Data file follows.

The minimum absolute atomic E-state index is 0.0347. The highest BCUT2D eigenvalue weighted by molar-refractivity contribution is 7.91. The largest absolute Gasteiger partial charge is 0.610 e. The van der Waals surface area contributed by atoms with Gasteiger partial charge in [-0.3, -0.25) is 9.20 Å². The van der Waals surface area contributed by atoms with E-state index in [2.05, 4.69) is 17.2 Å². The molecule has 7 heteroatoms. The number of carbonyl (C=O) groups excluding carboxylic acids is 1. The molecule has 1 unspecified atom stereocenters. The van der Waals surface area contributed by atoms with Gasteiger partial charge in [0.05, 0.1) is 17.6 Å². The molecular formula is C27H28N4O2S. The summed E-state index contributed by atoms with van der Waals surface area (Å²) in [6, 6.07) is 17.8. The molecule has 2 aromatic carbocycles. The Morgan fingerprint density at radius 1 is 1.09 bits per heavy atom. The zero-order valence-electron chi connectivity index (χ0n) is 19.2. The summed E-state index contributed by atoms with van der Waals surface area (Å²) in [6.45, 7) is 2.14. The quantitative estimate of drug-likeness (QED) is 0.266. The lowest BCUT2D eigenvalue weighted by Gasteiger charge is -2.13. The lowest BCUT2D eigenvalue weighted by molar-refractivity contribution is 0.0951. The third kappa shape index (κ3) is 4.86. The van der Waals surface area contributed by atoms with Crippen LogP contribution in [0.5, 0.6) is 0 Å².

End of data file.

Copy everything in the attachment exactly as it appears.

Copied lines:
The minimum absolute atomic E-state index is 0.0347. The highest BCUT2D eigenvalue weighted by molar-refractivity contribution is 7.91. The largest absolute Gasteiger partial charge is 0.610 e. The van der Waals surface area contributed by atoms with Gasteiger partial charge in [-0.3, -0.25) is 9.20 Å². The van der Waals surface area contributed by atoms with E-state index in [2.05, 4.69) is 17.2 Å². The molecule has 7 heteroatoms. The number of carbonyl (C=O) groups excluding carboxylic acids is 1. The molecule has 1 unspecified atom stereocenters. The van der Waals surface area contributed by atoms with Gasteiger partial charge in [0.05, 0.1) is 17.6 Å². The molecular formula is C27H28N4O2S. The summed E-state index contributed by atoms with van der Waals surface area (Å²) in [6, 6.07) is 17.8. The molecule has 2 aromatic carbocycles. The Morgan fingerprint density at radius 1 is 1.09 bits per heavy atom. The zero-order valence-electron chi connectivity index (χ0n) is 19.2. The summed E-state index contributed by atoms with van der Waals surface area (Å²) in [6.45, 7) is 2.14. The quantitative estimate of drug-likeness (QED) is 0.266. The lowest BCUT2D eigenvalue weighted by Gasteiger charge is -2.13. The lowest BCUT2D eigenvalue weighted by molar-refractivity contribution is 0.0951. The third kappa shape index (κ3) is 4.86. The van der Waals surface area contributed by atoms with Crippen LogP contribution in [0.5, 0.6) is 0 Å².